analyze the demographic and health surveys (dhs) with r

July 8, 2014
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(This article was first published on asdfree by anthony damico, and kindly contributed to R-bloggers)

professors of public health 101 probably cite the results of the demographic and health surveys (dhs) more than all other data sources combined.  funded by the united states agency for international development (usaid) and administered by the technically-savvy analysts at icf international, this collection of multinational surveys enters its third decade as the authoritative source of international development indicators.  want a sampler of what that all means?  load up the dhs homepage and watch the statistics fly by: 70% of beninese children younger than five sleep under an insecticide-treated bednet / more than a third of kyrgyz kids aged 6-59 months have anemia / only 35% of guinean households have a place to wash yer hands.  this is the front-and-center toolkit for professional epidemiologists who want to know who/what/when/where/why to target a public health intervention in any of these nations.

before you read any more about the microdata, look at http://www.statcompiler.com/  this online table creator might give you access to every statistic that you need, and without the fuss, muss, or missing values of a person-level table.  (bonus: click here to watch me describe dhs-style online table creation from a teleprompter.)  why should you use statcompiler?  because it's quick, easy, and has aggregated statistics for every country at your fingertips.

if that doesn't dissuade you from digging into an actual data set, one more point of order: you'll likely only be given access to a small number of countries.  so when applying for access, it'd be smart to ask for whichever country you are interested in _and also_ for malawi 2004.  that way, you will be able to muck around with my example syntax using the data tables that they were intended for.  if you have already registered, no fear: you can request that malawi be added to your existing project.  i tried requesting every data set.  i failed.  the data archivists do not grant access to more than a country or two, so choose what countries you need sparingly.  while semi-restricted, this is public data:  so long as you have a legitimate research question, you'll be granted access without cost.  this new github repository contains three scripts:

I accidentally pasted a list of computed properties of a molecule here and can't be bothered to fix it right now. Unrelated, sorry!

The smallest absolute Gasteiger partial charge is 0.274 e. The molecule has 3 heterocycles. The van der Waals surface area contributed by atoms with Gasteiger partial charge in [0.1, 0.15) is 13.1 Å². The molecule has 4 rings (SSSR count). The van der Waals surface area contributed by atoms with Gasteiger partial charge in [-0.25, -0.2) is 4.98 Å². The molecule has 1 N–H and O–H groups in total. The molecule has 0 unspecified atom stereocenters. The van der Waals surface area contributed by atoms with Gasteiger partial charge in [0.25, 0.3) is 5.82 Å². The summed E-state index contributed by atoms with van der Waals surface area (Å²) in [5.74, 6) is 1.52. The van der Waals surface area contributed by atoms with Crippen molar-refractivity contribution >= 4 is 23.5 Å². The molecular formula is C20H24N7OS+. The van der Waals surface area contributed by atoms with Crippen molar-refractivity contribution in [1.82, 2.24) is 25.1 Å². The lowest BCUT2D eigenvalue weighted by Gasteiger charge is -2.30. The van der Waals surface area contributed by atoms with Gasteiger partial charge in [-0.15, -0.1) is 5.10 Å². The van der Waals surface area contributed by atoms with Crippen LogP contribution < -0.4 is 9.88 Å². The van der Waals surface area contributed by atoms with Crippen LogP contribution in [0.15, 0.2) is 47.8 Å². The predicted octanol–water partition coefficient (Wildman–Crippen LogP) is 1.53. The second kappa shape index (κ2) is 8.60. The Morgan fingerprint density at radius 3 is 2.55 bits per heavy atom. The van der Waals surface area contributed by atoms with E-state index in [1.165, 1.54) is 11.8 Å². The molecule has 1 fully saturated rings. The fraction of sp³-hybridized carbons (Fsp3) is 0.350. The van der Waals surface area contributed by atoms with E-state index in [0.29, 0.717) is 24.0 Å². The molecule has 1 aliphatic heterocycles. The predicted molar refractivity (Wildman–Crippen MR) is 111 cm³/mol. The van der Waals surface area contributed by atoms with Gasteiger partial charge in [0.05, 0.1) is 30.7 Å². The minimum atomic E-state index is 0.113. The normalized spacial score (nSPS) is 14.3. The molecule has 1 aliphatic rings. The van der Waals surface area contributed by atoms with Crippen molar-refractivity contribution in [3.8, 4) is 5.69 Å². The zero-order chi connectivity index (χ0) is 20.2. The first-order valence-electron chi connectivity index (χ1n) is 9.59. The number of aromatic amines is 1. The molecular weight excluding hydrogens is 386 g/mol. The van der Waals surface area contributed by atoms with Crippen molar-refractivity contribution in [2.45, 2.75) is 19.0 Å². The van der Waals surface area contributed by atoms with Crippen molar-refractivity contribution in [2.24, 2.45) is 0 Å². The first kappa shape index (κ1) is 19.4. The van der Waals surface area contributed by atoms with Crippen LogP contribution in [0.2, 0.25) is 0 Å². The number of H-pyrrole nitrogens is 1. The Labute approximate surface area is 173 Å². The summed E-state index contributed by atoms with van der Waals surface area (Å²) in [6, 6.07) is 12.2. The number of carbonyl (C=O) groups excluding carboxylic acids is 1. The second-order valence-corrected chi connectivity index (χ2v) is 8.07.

analysis examples.R

replication.R
• load the 2004 malawi individual recodes file into working memory
• re-create some of the old school-style strata described in this forum
• match a single row from pdf page 324 all the way across, deft and all.

for more detail about the demographic and health surveys (dhs), visit:

notes:

next to the main survey microdata set, you'll see some roman numerals ranging from one through six.  this number indicates which version manual of the survey that particular dataset corresponds to.  different versions have different questions, structures, microdata files: read the entire "general description" section (only about ten pages) of the manual before you even file your request for data access.

these microdata are complex, confusing, occasionally strangely-coded, and often difficult to reconcile with historical versions.  (century month codes? wowza.)  that's understandable, and the survey administrators deserve praise for keeping everything as coherent as they have after thirty years of six major questionnaire revisions of ninety countries of non-english-speaking respondents across this crazy planet of ours.  if you claw through the documentation and cannot find an explanation, you'll want to engage the user forum.  they are thoroughly responsive, impressively knowledgeable, and will help you get to the bottom of it - whatever it may be.  before you ask a question here, or really anywhere in life, have a solid answer to whathaveyoutried.  and for heavens' sakes,* prepare a reproducible example for them.

* my non-denominational way of saying heaven's sake.

confidential to sas, spss, stata, and sudaan users: i would shake your hand but you've yet to adopt the statistical equivalent of coughing into your sleeve.  time to transition to r.  :D